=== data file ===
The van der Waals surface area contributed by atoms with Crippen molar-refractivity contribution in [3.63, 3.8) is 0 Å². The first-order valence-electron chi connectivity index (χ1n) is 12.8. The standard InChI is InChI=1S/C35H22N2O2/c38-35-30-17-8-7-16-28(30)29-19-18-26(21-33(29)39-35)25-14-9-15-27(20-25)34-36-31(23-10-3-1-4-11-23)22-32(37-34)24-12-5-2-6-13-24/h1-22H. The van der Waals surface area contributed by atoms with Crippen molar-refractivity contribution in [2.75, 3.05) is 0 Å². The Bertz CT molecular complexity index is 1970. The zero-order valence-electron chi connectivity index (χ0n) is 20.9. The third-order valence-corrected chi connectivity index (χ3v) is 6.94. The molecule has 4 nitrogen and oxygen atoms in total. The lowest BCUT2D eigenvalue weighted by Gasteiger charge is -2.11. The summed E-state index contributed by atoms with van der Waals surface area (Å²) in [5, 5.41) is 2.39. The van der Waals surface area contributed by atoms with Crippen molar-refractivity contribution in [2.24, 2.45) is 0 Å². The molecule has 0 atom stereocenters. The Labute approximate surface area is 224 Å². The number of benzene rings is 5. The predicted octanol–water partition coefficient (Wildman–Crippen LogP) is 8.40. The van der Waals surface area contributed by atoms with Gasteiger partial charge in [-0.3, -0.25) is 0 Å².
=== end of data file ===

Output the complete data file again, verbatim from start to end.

The van der Waals surface area contributed by atoms with Crippen molar-refractivity contribution in [3.63, 3.8) is 0 Å². The first-order valence-electron chi connectivity index (χ1n) is 12.8. The standard InChI is InChI=1S/C35H22N2O2/c38-35-30-17-8-7-16-28(30)29-19-18-26(21-33(29)39-35)25-14-9-15-27(20-25)34-36-31(23-10-3-1-4-11-23)22-32(37-34)24-12-5-2-6-13-24/h1-22H. The van der Waals surface area contributed by atoms with Crippen molar-refractivity contribution in [2.75, 3.05) is 0 Å². The Bertz CT molecular complexity index is 1970. The zero-order valence-electron chi connectivity index (χ0n) is 20.9. The third-order valence-corrected chi connectivity index (χ3v) is 6.94. The molecule has 4 nitrogen and oxygen atoms in total. The lowest BCUT2D eigenvalue weighted by Gasteiger charge is -2.11. The summed E-state index contributed by atoms with van der Waals surface area (Å²) in [5, 5.41) is 2.39. The van der Waals surface area contributed by atoms with Crippen molar-refractivity contribution in [2.24, 2.45) is 0 Å². The molecule has 0 atom stereocenters. The Labute approximate surface area is 224 Å². The number of benzene rings is 5. The predicted octanol–water partition coefficient (Wildman–Crippen LogP) is 8.40. The van der Waals surface area contributed by atoms with Gasteiger partial charge in [-0.3, -0.25) is 0 Å².